Over the years, I’ve struggled with acceptance. I’ve always waited for someone…anyone to say to me, “I accept you with all your flaws and shortcomings; I accept you as you are.”
I’ve wanted to hear those words ever since I was a little girl. I wish I could have told you that as a grown woman, I no longer crave those words, but that would be a lie. My heart still yearns for total, unconditional acceptance. I need that. I want that.
There was a time I was ashamed of acknowledging that I needed things. That shame led me to seek acceptance from all the wrong places, in all the wrong ways. I would do things I didn’t want to do. I would go places I didn’t want to go to because I wanted to be accepted. I dragged myself through a lot of mud and bent over backwards in my attempt to feel validated.
I never realized how imprisoned I was by this crippling need for acceptance until now. I didn’t know the price I’d been paying all along. What I didn’t realize is that it’s impossible to be accepted by everyone, and it’s unnecessary to be accepted by everyone.
I still struggle with it, but I’m learning that I don’t need validation from people who are not relevant to my cause.
[ctt template=”5″ link=”XR3Ub” via=”no” ]The only acceptance I needed all along was self-acceptance. [/ctt]
I never realized that my acceptance issues were never with “them”, but with me. I expected external validation when, in fact, I had never validated myself. Today I realized that what I really needed to hear were the words, “I accept myself.”
Perhaps life would have turned out differently had I realized at a tender age that I needed to hear those words from myself.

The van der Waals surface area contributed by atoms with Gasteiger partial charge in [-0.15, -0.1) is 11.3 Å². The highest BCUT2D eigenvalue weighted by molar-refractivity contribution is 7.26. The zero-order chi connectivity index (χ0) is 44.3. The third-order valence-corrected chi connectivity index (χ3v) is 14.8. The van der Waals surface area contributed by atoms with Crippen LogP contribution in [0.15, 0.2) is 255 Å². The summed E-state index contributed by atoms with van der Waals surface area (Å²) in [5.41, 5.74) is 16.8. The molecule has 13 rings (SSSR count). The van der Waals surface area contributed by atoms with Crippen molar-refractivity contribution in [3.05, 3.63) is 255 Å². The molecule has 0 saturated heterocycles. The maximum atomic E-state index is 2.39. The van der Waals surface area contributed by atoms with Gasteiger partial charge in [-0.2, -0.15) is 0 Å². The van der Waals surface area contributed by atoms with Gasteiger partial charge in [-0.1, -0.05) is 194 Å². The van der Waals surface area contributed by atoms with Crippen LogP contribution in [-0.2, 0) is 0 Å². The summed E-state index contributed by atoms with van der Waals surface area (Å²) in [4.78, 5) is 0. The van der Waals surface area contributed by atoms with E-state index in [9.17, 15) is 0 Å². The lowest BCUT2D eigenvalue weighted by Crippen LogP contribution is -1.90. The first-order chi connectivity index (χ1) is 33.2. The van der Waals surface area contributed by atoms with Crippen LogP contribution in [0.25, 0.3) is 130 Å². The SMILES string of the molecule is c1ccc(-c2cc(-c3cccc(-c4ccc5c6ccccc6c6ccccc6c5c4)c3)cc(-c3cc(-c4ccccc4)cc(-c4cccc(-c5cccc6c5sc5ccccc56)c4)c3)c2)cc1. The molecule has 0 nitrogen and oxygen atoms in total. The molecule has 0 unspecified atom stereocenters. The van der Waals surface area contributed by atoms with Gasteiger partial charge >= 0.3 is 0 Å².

Perhaps I would have stood in front of the mirror and said, “Fortune, I accept you.”
I should have told myself that I was awesome. I should have whispered to my heart and said, “Fortune, you are beautiful and magnificent.”
Perhaps I would have shouted, “Fortune, you’ve got that #BlackGirlMagic!”
Those times I failed miserably I should have told myself that my mistakes didn’t define me. I should have loved and accepted the younger me. I should have appreciated the woman I was and the woman I was becoming.
Now I realize that it wasn’t the attention from others that I desperately sought in my youth. What I needed then, and even now, is a little more self-love, more self-care, and a huge dose of self-praise.
I don’t foolishly think that three decades of seeking external validation will disappear instantly. I know that the journey is just beginning. I know the journey will be long and hard. But today, now, in this moment, I’m starting the journey. I have hope and courage. For now, it is enough. It has to be enough.